First, what is the IRB? The Institutional Review Board (IRB) is a committee that reviews and monitors all research involving human subjects. Their job is to protect human rights and welfare in research. When performing research involving children, pregnant women, or prisoners, the IRB has procedures that must be completed. So before beginning an IRB proposal, it is a good idea to meet with your Institutions’ IRB personnel, discuss your research idea with them and ask their opinion on how you should proceed as not only are they great advisors, but every institution does things slightly differently. The IRB office is also one who will determine the type of IRB approval needed. But for any research study, there are specific things that all IRB proposals should include.
When you are writing an IRB proposal, the most important thing to keep in mind is that you are talking to an audience who typically has no background knowledge of your research topic! The IRB is made of a board of individuals from many walks of life so you MUST assume that they know absolutely nothing about your topic. This means that your proposal should be written as if you were talking to someone random on the street or imagine giving a Ted Talk to a diverse audience. You must be explicitly clear at all times.
Before I go into the sections typically needed for an IRB proposal, check out the graphic below where I list my top 8 tips of things to keep in mind while writing an IRB proposal!
IRB Proposals Typically Include These Sections:
1. Specific Aims of Study: Clearly describe your aims or goals for your study. You are also introducing your Research Question. Make sure to specify what do you hope to achieve with this project and write these research aims in a way anyone could understand.
2. Background and Significance: In this section, you must give an introduction to your research topic. Why is it important, etc. At the end of this section, introduce your project and make sure to answer this question: What is the purpose of this proposal? This is where you are again stating your Research Question! You also should discuss what is new about your research project. Make sure to describe why your project is new, innovative, and never been done before. By showing what is different and new about your study, you are proving that you are conducting a research study, an aspect that the IRB needs to see.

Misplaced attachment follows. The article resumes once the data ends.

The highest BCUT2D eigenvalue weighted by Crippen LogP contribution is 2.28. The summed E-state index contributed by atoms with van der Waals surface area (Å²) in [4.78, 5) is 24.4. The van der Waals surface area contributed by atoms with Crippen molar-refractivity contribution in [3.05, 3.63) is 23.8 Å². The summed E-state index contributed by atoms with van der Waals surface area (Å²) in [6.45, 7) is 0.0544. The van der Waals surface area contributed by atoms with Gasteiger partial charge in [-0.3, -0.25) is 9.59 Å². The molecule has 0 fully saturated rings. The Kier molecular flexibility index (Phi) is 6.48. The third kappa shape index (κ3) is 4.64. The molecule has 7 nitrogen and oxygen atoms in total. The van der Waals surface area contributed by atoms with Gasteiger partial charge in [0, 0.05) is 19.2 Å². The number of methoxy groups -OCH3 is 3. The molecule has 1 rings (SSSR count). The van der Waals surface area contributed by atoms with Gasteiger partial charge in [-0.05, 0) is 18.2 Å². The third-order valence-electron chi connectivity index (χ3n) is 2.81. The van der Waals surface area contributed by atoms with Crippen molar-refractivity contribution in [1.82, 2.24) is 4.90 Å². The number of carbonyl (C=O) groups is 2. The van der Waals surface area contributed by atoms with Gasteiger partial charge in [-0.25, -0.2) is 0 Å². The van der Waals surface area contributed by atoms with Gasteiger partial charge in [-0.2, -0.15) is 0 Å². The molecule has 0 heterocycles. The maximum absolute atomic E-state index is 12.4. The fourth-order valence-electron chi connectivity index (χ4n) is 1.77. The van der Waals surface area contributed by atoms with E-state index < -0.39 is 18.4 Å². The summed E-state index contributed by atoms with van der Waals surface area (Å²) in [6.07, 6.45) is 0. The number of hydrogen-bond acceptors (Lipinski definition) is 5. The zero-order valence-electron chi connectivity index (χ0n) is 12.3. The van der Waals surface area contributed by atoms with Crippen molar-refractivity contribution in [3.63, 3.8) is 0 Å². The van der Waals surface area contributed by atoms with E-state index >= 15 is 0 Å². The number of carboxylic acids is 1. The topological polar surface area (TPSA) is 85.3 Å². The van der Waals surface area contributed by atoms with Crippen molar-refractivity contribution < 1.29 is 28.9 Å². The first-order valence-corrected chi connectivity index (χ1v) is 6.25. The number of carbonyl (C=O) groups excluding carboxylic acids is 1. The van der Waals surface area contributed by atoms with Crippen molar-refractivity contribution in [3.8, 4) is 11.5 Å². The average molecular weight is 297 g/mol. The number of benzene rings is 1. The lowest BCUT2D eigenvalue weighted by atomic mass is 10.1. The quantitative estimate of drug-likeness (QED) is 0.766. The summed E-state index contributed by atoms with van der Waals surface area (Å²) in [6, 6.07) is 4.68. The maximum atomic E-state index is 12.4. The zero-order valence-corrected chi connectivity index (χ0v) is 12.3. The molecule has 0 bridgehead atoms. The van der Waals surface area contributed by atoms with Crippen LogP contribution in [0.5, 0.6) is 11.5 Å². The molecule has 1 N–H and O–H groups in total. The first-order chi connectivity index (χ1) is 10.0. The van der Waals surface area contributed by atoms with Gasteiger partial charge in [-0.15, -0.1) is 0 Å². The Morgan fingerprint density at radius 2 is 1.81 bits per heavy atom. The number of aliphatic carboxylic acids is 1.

3. Methodology: Participants: Give a precise number of how many participants will be involved in your study or at least a range. Make sure to answer where and how you will recruit participants. You should also discuss your plan to obtain informed consent here. Depending on your study, you may need to create a participant consent form to turn in with the proposal. Luckily, the IRB has a template for this so make sure to reach out to your IRB office to ask their advice on your consent process and gain a consent template. Next, make sure to walk through every detail of your methodology including what data you will be collecting. You also need to discuss how data will be obtained. If you will be collecting identifiable information (such as a name, birthdate, etc.), describe how you will protect individual information. Some studies give their participants study identification numbers and blind personal information. Lastly, include how you plan to analyze the data (what statistical tests are being used).
4. Data Safety: It is important to be very detailed in this section. Make sure to discuss how you will protect individual identities and who will have access to any private identifiable information.
5. Risks/Benefits: This is where you will describe any risks participants may experience. You can state potential benefits as well. Potential is the key word here! There is never a guarantee of a benefit, so it can only be described as a possibility.
7. At the end of the proposal, attach all pre/posttests or surveys, or other questionnaires you will have participants fill out.
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